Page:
Let’s try this again!

This is my first REAL blog post, so if it seems over-edited, cut me some slack. I was trained as a journalist, a style that may be a bit “smooth” for the blogosphere. Don’t hate me for understanding the comma. I have this unnatural respect for the language—even if my proofreading skills are lacking sometimes.

Why does a 52-year-old college prof wait so long to blog? Guess I couldn’t see the return on investment, and there HAS to be one. That’s my rule. And to be honest, I still don’t see what a blog will do for me. But I’m diving in, hoping to learn something from the experience.

I’m not ignorant about blogs, just inexperienced. As an educator in the field of public relations at Kent State, I’ve been casually reading blogs for more than two years. I’ve read 4-5 books on the topic. And every day, even before I check e-mail, I pull up Newsgator to check my favorites. I’m even one of the old farts with a page on Facebook! (Wanna be my friend?)

When I call this my first REAL post…well, that’s not entirely true. I attempted this project last weekend on Blogger. It was up about 18 hours when my frustration with the software (and suggestions from a few veteran bloggers), led me to take it down. I’m starting over at WordPress where I found that posting a picture doesn’t take a degree in computer science. That said, I’m still struggling. It took me a full day just to figure out how to insert links. (I love what technology can do for me, but I don’t want to know how it works.)

I’m skeptical about the long-term impact of blogs on my field, public relations, and on business in general. But I’m convinced that blogs in some form or another are here for the long haul.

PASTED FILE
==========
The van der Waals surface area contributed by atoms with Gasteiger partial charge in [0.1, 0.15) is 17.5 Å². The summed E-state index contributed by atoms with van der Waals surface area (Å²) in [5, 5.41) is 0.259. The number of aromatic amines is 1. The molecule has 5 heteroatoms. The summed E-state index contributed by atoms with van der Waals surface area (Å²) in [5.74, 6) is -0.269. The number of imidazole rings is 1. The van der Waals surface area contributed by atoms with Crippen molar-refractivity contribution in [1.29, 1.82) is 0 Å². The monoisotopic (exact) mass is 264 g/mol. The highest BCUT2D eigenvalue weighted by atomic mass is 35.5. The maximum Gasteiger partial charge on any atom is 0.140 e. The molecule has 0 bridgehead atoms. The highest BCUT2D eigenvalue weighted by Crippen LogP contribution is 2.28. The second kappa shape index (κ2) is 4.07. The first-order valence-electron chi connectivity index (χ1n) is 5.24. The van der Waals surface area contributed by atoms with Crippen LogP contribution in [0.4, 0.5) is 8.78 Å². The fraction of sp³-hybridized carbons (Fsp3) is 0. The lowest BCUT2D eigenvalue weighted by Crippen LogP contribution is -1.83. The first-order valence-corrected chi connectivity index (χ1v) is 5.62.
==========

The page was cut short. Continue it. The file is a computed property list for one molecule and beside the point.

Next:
Blogs are part of that online social network that everyone is yakking about. They’re cool and they’re fun. But are blogs important? Maybe I’ll find out.

I hope to post to this site regularly, but I also hope to avoid blog addiction. Dino Baskovic, a former student who talked me into this blogging thing, tells me the process is heroin-like. I’ll try to do it in moderation, but that’s never worked for me. My motto: Everything to excess!

Thanks to Dino for pushing me along. Now all we need is an audience.

Also a tip of the hat to Shel Israel, co-author of Naked Conversations, the book that inspired me to start blogging. Shel is one of handful of folks who caught my first attempt on Blogger last week and sent a welcoming note. I’m back, and I think a bit more focused.

What’s next? I’ll let you know in few days.

10 Responses to Let’s try this again!

  1. Todd Defren says:

    Bill – Welcome to the blogosphere. One piece of advice, per Shel Israel: If you are going to take this seriously (and it seems that you might), then, spend an entire weekend reading as many PR blogs as you can. I suggest that you literally devote that much time, upfront, to checking out the conversations that are happening, the technology people are using, the voices and tone, etc.

    Have a pencil handy as you do so. You will learn a lot, first of all. You will also get a lot of ideas for what you want to write about and comment on. Comment a lot. Link to sites whose voices you enjoy. Check out Technorati and try some sample searches related to PR, marketing, etc. Check out the NewPR wiki at http://newpr.crispynews.com/ for ideas, too.